Let me introduce new Linux-based operation system written in Pure Python!

We think, that OS, written in simple interpreted language, like python, allows us to dominate desktop operating systems market.
Python is simple and nice. Our user will be able to easy modify any part of OS without compiling souce code. This is the real Open Source Freedom!

 

http://python-os.info/en/

 

Background loading in the GRUB boot menu?

I don't know if this is a practical improvement. The idea goes something something like this. If you
like me run a dual boot setup I get annoyed having to press the return button on my laptop during
boot to save time. So I thought why cant the default Linux distribution automatically start loading in
the background. At least put files in RAM. In the less likely event I want to start Windows, the
background loading should abort and start Windows as usual.
With this, if I set the wait-time to less than the distribution boot time. I know I don't have to bother
engaging the bootmenu to save time. Just leave it as it is.

loadingbackground

 

open-slx Weekly News 19 published

We are pleased to announce the new  open-slx Weekly News 19 in the Formats PDF and EPUB.

You can find in this week (abstract):

  • Updates from the Newsteam
  • Maliit & Plasma Active
  • New Font-Repository available
  • Linux Colormanagement Hackfest
  • and more...

The open-slx Weekly News 19 are downloadable there [275,50 kB] (PDF) and there [19,10 kB] (EPUB).

Because Textwriters are needing Coffe just  donate anything.

Technorati Tags:, , , ,

Download: PDF-Format [275,50 kB] EPUB-Format [19,10 kB]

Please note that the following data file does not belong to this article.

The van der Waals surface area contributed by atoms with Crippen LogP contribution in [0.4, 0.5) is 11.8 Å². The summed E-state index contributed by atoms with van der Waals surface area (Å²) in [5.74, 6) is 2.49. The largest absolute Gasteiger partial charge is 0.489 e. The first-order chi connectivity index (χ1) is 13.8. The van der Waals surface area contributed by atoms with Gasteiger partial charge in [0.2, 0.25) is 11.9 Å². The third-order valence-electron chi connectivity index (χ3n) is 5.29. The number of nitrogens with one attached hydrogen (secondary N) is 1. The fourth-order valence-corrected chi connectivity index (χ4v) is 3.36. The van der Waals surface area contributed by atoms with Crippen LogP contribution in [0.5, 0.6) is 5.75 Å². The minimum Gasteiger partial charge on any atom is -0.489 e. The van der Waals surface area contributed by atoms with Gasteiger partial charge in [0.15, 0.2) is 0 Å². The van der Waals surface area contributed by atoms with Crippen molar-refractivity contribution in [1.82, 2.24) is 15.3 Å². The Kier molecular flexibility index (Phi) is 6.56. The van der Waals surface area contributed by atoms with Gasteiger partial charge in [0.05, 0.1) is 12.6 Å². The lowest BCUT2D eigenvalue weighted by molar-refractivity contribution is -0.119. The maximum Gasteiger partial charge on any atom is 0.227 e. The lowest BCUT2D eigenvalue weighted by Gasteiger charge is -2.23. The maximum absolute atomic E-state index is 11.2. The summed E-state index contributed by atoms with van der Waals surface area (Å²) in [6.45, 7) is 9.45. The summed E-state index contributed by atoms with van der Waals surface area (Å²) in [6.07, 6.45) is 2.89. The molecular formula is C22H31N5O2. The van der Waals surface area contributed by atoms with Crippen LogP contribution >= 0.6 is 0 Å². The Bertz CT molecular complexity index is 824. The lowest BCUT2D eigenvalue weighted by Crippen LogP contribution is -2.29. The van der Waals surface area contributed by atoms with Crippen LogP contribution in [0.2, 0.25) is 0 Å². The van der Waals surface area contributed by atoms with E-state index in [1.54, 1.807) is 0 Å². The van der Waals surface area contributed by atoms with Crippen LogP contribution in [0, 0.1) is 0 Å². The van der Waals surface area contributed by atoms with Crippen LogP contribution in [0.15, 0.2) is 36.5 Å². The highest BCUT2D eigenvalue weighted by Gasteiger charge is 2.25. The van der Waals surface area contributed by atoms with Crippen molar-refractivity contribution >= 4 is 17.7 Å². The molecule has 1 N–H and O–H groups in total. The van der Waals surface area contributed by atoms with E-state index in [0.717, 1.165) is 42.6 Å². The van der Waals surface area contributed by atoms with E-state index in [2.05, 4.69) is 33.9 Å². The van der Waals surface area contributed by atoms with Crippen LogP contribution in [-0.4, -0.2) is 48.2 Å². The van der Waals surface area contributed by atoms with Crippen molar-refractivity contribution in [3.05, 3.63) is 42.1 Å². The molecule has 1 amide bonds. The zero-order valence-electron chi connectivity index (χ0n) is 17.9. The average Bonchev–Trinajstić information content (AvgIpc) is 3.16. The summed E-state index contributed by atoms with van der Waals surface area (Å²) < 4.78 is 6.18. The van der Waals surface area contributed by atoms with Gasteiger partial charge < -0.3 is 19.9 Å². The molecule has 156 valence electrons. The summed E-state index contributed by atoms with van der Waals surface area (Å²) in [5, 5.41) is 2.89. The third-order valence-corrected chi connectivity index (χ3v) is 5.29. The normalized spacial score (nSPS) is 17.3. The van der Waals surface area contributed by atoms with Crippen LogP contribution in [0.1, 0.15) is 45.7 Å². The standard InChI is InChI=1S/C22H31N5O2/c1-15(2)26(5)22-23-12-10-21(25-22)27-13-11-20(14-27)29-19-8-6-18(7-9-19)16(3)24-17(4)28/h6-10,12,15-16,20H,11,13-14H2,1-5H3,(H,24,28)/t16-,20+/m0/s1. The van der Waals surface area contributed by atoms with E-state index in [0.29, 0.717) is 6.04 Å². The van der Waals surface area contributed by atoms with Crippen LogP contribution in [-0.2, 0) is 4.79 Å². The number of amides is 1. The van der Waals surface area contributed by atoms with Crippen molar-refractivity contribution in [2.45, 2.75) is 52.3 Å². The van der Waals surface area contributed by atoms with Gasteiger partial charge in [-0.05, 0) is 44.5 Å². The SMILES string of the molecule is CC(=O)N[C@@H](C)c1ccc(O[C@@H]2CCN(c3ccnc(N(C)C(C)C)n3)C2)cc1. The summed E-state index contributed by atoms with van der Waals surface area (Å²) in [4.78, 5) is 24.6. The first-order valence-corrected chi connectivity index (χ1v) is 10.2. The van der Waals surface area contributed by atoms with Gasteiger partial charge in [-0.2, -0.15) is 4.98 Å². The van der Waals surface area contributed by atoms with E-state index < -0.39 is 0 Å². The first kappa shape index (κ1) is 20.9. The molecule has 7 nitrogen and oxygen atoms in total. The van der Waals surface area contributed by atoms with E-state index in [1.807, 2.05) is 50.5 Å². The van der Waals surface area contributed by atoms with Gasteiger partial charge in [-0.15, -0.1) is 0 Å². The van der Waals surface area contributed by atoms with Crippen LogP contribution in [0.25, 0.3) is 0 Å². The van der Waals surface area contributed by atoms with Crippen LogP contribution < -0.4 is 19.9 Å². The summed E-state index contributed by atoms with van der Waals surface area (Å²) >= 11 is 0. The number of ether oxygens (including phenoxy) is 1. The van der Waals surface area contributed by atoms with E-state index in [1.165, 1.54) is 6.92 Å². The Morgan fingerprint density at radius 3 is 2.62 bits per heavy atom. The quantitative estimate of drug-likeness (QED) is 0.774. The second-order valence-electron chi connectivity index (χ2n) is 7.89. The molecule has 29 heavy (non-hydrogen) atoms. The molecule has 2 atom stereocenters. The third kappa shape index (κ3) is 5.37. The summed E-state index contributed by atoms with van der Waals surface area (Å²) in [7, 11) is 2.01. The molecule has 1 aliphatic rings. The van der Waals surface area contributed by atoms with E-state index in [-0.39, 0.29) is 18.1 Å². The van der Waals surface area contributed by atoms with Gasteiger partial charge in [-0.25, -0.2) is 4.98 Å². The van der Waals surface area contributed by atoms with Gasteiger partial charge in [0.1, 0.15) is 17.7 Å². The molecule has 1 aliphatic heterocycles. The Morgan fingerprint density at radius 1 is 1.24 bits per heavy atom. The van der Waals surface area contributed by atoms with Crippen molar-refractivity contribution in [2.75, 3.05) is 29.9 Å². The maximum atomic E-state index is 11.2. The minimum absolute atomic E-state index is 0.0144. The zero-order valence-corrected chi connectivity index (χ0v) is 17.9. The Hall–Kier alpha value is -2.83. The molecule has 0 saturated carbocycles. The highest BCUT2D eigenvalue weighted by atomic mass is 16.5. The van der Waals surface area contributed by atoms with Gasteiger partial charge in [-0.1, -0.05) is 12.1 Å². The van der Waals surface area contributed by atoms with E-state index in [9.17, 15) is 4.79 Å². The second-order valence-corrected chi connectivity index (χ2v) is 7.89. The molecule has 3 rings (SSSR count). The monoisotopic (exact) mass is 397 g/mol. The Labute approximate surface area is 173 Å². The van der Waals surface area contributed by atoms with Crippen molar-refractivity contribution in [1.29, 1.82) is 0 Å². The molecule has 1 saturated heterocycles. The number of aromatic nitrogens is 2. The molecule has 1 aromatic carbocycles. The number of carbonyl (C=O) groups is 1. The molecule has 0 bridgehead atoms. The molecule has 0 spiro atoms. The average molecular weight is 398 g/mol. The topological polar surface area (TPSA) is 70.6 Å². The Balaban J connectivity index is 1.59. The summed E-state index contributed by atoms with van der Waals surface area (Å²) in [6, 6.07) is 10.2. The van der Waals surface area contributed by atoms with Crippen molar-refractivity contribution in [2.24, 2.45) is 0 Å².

Flattr this

 

 

open-slx Weekly News 18 published

We are pleased to announce the new  open-slx Weekly News 18 in the Formats PDF and EPUB.

You can find in this week (abstract):

  • open-slx Screencast: Updating Plasma Active
  • Vivaldi Tablet with 8GB
  • Tizen runs Android Apps too
  • Installing Java 7
  • and more...

The open-slx Weekly News 18 are downloadable there [881,31 kB] (PDF) and there [11,94 kB] (EPUB).

Because Textwriters are needing Coffe just  donate anything.

Technorati Tags:, , , ,

Download: PDF-Format [881,31 kB] EPUB-Format [11,94 kB]

Flattr this

CCL
Dieser Wochenrückblick wurde unter der Creative Commons by Share Alike veröffentlicht.

 

Ubuntu 12.04 released

 It's time again - a new version of Ubuntu with the Long Term Support for the next 5 years has been released. What offers the new version for the Linux gamers?

Read more at www.SteamForLinux.com

 

A Linux ready for Enterprise

Before I start...

Hi guys, it's been a long time since I left Linux.com. I contributed a lot and even was one of the private beta testers for this site and ran regular blog entries including writing Xlib-based windows managers, and general programming topics for Linux. I felt I had to leave as my Kudos points were stuck at zero no matter how much I contributed - I know this seems a silly reason for leaving, but I felt that fixing my Kudos points was the least the admins could have done for my contributions (especially as people were winning prizes in the early days of the site with the most points), but despite asking several times, my Kudos points remained at zero and I requested my account to be deleted.

I feel that I am now prepared to forgive and forget and going to start contributing again; I hope you enjoy this article!

Custom Distributions & I